3rd Grade and Up
It’s 1900, and Charlie feels lucky to live in Galveston, Texas. Sure, there are storms sometimes. But nobody worries about hurricanes. Even a famous weather expert says it’s impossible for a strong hurricane to strike Galveston.
Which is why few people worry on the morning of September 8, when a big storm starts to brew. But Charlie watches with growing horror as monster waves rise up from the sea, as the wind starts to scream.
By night, much of the city is under twenty feet of water. Will Charlie find a way to survive the storm of the century?
I was surprised to learn that Lauren Tarshis was writing about another hurricane. It made me wonder what made this hurricane so special. I learned that not only was the Galveston Hurricane the deadliest natural disaster in America’s history, but it also showed what happens when we try to ignore the power of nature.
I enjoyed this story’s 1900’s historical setting. I like reading about what people did for entertainment before iPhones and television. Magicians were a big deal back then, and Harry Houdini was just getting his start.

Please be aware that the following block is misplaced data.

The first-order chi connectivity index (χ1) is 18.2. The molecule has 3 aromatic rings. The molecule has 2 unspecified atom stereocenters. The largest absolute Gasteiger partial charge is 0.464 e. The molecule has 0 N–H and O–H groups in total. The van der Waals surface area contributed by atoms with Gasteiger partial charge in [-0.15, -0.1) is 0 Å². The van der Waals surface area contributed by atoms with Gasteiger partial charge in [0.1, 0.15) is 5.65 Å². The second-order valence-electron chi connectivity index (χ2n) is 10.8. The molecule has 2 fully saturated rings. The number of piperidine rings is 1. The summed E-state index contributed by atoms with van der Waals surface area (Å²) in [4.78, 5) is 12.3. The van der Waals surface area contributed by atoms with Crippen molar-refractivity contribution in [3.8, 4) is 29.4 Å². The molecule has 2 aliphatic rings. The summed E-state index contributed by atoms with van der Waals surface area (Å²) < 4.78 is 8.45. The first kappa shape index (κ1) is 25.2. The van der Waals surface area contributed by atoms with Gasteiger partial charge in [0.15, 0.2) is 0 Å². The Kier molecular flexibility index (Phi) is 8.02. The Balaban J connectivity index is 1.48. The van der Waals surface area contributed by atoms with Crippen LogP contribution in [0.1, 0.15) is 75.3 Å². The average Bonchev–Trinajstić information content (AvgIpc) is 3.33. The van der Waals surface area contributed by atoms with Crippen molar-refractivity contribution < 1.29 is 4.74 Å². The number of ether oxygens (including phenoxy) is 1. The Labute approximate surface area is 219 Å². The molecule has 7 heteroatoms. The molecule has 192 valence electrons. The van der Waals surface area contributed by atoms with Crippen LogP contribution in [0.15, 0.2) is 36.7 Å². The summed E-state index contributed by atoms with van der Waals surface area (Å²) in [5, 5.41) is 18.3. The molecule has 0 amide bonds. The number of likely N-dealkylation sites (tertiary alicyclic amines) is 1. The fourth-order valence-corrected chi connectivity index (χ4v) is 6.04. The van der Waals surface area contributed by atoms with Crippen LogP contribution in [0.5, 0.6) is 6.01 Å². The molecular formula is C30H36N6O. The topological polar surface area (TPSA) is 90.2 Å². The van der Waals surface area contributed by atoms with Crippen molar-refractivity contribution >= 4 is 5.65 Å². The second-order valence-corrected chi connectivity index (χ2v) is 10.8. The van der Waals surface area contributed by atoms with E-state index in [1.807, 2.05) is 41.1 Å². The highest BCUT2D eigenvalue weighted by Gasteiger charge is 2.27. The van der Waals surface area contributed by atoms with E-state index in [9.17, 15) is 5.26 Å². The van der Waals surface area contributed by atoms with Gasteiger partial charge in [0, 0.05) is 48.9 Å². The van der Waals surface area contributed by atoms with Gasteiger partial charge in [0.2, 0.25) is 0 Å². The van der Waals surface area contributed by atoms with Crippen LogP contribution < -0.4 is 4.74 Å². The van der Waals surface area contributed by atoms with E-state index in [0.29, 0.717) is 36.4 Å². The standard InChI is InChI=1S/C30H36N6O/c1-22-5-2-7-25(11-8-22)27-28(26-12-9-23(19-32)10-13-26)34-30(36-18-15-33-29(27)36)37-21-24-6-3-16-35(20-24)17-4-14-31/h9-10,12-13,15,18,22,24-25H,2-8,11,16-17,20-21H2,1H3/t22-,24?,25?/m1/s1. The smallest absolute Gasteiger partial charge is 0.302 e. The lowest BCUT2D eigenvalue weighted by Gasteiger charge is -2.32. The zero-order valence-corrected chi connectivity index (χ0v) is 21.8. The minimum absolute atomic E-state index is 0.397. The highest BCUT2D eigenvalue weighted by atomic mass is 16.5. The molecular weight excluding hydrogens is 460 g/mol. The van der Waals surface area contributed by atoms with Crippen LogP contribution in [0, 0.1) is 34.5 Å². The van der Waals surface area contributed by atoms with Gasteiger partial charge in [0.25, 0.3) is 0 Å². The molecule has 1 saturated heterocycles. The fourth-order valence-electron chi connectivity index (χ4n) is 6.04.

Thankfully, a map of Galveston Island is included, which was very useful because I had a hard time picturing the island based on the descriptions alone.
The beginning of these ‘I Survived’ stories is almost painful to read. You spend the first half of the story knowing that something horrible is going to happen, while the characters are oblivious to the danger they are in. This story, in particular, is extra exasperating because the people of Galveston kept going on and on about how impossible it was for a big hurricane to hit their island. To be fair, this was over a hundred and twenty years ago, and scientists were just starting to understand weather science.
I don’t know what Lauren Tarshis will be writing about next. I’m hoping for another lesser-known disaster.